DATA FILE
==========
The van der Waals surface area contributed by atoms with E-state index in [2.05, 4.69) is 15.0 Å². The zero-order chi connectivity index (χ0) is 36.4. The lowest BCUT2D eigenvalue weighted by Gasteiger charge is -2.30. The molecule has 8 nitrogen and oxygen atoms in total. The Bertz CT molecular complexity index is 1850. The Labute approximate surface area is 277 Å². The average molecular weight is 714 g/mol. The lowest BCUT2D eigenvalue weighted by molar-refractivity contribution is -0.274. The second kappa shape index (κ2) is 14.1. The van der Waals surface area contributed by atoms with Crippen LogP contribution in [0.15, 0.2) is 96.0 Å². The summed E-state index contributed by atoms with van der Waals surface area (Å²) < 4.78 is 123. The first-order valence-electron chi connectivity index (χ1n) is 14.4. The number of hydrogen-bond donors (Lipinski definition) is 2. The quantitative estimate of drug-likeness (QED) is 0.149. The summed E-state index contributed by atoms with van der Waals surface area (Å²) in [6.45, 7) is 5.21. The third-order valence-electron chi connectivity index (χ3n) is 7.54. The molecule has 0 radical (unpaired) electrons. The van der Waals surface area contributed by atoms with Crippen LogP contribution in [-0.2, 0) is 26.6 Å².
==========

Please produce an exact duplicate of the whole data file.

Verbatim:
The van der Waals surface area contributed by atoms with E-state index in [2.05, 4.69) is 15.0 Å². The zero-order chi connectivity index (χ0) is 36.4. The lowest BCUT2D eigenvalue weighted by Gasteiger charge is -2.30. The molecule has 8 nitrogen and oxygen atoms in total. The Bertz CT molecular complexity index is 1850. The Labute approximate surface area is 277 Å². The average molecular weight is 714 g/mol. The lowest BCUT2D eigenvalue weighted by molar-refractivity contribution is -0.274. The second kappa shape index (κ2) is 14.1. The van der Waals surface area contributed by atoms with Crippen LogP contribution in [0.15, 0.2) is 96.0 Å². The summed E-state index contributed by atoms with van der Waals surface area (Å²) < 4.78 is 123. The first-order valence-electron chi connectivity index (χ1n) is 14.4. The number of hydrogen-bond donors (Lipinski definition) is 2. The quantitative estimate of drug-likeness (QED) is 0.149. The summed E-state index contributed by atoms with van der Waals surface area (Å²) in [6.45, 7) is 5.21. The third-order valence-electron chi connectivity index (χ3n) is 7.54. The molecule has 0 radical (unpaired) electrons. The van der Waals surface area contributed by atoms with Crippen LogP contribution in [-0.2, 0) is 26.6 Å².